Gain skills and perspectives in fields outside journalism.
The Journalism School offers several dual degree programs through other schools and programs at Columbia and abroad.
Dual Degree Options
The Journalism School offers a number of combined or dual degree programs in conjunction with other professional schools at Columbia. These programs give Journalism School students the opportunity to pursue studies in related fields and tap into the full resources of the University.
Each Columbia dual degree program leads to the awarding of two professional degrees. Under some of the programs, students can earn the two degrees in less time than if they pursued them separately.
Students enrolled for dual degrees with Computer Science/Engineering, Law, Business and the GSAS Religion (Graduate School of Arts and Science) program spend an academic year at the Journalism School. During this time, they fulfill all of their Journalism School requirements for graduation. They follow the same course of study as single-degree full-time M.S. students. It is not possible to fulfill degree requirements for another program while enrolled at the Journalism School unless that program counts Journalism School course credits towards its degree requirements.
The Journalism School also offers two international dual degree programs.
Journalism & Computer Science
The Journalism School and The Fu Foundation School of Engineering and Applied Science offer a joint Master of Science degree program in Computer Science and Journalism. This program is designed to prepare a new generation of professionals with skills in the technical aspects of both digital media and news production.
Learn more about the M.S. Journalism/Computer Science dual degree.
Journalism & International Public Affairs
The Journalism School and the School of International and Public Affairs offer a program leading to the degrees of Master of Science in Journalism and Master of International Affairs. A minimum of two years is required for the course work, and the student may spend the first year at either school. In the School of International and Public Affairs, the 30‐credit program includes courses in international affairs, economics, stastics and, perhaps, area studies. The program at the Journalism School requires a minimum of 37 credits of study. Check with the School of International and Public Affairs Admissions Office for information on their admission requirements and deadlines.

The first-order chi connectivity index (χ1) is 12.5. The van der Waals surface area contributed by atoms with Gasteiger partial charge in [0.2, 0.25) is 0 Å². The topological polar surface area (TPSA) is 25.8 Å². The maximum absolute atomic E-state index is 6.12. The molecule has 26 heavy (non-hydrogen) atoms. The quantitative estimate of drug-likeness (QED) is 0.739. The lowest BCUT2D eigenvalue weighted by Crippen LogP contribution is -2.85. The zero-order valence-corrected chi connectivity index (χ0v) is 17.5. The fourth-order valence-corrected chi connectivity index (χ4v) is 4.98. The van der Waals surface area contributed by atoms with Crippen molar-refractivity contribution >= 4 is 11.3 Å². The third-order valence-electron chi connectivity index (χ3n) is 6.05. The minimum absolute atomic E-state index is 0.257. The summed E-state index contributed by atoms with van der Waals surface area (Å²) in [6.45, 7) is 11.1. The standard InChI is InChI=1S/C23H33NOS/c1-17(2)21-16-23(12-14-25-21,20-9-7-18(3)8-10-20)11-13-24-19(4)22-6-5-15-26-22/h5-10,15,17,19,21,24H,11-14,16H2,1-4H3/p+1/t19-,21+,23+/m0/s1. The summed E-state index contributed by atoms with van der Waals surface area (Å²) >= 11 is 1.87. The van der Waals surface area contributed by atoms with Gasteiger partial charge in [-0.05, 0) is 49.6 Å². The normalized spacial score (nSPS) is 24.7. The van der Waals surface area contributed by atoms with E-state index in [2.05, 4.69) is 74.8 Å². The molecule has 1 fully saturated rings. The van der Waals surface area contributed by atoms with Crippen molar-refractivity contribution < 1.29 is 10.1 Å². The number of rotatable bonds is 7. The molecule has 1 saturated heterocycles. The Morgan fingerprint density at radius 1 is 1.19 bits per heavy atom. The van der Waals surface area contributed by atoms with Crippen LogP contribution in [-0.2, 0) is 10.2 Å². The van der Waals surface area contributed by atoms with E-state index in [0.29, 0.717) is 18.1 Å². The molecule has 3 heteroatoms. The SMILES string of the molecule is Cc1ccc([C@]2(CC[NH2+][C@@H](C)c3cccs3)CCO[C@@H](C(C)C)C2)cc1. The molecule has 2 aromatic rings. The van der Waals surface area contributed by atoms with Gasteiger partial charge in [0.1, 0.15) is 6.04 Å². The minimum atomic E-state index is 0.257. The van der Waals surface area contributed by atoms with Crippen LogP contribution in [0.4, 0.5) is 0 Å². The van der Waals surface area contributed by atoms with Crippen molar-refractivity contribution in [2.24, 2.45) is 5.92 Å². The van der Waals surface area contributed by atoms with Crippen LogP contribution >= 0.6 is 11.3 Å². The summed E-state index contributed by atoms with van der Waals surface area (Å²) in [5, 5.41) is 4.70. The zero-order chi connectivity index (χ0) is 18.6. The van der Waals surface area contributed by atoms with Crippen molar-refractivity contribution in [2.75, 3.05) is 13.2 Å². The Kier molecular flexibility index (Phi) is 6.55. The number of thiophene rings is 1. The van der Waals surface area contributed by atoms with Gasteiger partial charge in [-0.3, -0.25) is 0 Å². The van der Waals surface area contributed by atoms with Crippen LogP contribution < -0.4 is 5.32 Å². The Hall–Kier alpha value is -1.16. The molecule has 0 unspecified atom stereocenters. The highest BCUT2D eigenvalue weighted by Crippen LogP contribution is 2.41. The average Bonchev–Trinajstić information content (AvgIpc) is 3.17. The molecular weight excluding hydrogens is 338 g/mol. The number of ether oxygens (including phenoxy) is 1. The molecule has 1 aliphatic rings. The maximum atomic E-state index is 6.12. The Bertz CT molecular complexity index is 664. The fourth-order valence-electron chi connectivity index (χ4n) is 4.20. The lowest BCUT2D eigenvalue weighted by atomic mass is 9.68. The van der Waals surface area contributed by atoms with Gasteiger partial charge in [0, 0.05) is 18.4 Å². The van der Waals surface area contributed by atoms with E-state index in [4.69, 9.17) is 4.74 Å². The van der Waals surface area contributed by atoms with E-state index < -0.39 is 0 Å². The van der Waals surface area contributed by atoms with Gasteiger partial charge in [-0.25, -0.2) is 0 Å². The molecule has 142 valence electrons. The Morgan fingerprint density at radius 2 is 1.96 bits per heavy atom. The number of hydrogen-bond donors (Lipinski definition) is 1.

Journalism & Law
This joint program between the Journalism School and the School of Law permits students to earn both the Juris Doctor and the Master of Science degree in journalism over seven semesters. The School of Law accepts up to 10 academic credits toward the J.D. degree for work completed at the Journalism School. Check with the Law School Office of Admission for information on their admission requirements and deadlines.
Journalism & Business
The Journalism School and the Business School offer a five-semester program leading to the degrees of Master of Science in journalism and Master of Business Administration. Designed for the student who is interested both in media organization and management and in business communications, the dual program requires the completion of 17 courses in the Business School curriculum and the M.S. program of two consecutive terms in the Journalism School. Check with the Business School for information on their admission requirements and deadlines.
Journalism & Religion
This program enables qualified candidates to receive two master’s degrees, one from the Journalism School (M.S.) and the other from the Department of Religion (M.A.), in two years of study. In the first year, students complete the journalism program, including the Covering Religion seminar or a comparable course. Credits earned for the religion course are also applied toward the religion program, which is completed in the second year. Students must complete two of the following Religion Department core courses in the second year: Theory and Method in the Study of Religion; Introduction to Asian Religions; or Introduction to Western Religions.
Candidates must apply simultaneously to both schools and express their intention to pursue the dual program.
Partnerships with Sciences Po in Paris and the University of Witwatersrand in Johannesburg allow Columbia Journalism students to study in both New York City and abroad and receive degrees from two institutions.
Applicants who are fluent in Spanish and unable to attend Columbia may be interested in the Universitat de Barcelona BCNY Journalism program.